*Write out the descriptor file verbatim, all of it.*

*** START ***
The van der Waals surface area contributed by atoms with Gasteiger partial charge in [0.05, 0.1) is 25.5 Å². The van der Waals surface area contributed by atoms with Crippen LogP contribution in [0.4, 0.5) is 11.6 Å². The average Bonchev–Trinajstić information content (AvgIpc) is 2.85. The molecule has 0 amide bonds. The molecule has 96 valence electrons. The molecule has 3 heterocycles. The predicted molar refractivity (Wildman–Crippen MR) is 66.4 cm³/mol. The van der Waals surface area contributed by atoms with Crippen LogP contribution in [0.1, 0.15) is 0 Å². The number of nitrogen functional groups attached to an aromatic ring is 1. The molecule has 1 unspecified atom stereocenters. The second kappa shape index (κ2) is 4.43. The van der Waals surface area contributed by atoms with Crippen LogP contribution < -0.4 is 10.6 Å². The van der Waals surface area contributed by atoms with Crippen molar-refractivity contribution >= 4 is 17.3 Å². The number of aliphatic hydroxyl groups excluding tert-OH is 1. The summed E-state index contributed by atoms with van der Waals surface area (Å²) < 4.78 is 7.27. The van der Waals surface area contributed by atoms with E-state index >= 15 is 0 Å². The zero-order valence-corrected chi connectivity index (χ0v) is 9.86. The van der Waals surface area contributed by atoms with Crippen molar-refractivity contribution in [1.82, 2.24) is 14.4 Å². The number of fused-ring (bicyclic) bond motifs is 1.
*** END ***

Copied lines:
The van der Waals surface area contributed by atoms with Gasteiger partial charge in [0.05, 0.1) is 25.5 Å². The van der Waals surface area contributed by atoms with Crippen LogP contribution in [0.4, 0.5) is 11.6 Å². The average Bonchev–Trinajstić information content (AvgIpc) is 2.85. The molecule has 0 amide bonds. The molecule has 96 valence electrons. The molecule has 3 heterocycles. The predicted molar refractivity (Wildman–Crippen MR) is 66.4 cm³/mol. The van der Waals surface area contributed by atoms with Crippen LogP contribution in [0.1, 0.15) is 0 Å². The number of nitrogen functional groups attached to an aromatic ring is 1. The molecule has 1 unspecified atom stereocenters. The second kappa shape index (κ2) is 4.43. The van der Waals surface area contributed by atoms with Crippen LogP contribution < -0.4 is 10.6 Å². The van der Waals surface area contributed by atoms with Crippen molar-refractivity contribution >= 4 is 17.3 Å². The number of aliphatic hydroxyl groups excluding tert-OH is 1. The summed E-state index contributed by atoms with van der Waals surface area (Å²) < 4.78 is 7.27. The van der Waals surface area contributed by atoms with E-state index >= 15 is 0 Å². The zero-order valence-corrected chi connectivity index (χ0v) is 9.86. The van der Waals surface area contributed by atoms with Crippen molar-refractivity contribution in [1.82, 2.24) is 14.4 Å². The number of fused-ring (bicyclic) bond motifs is 1.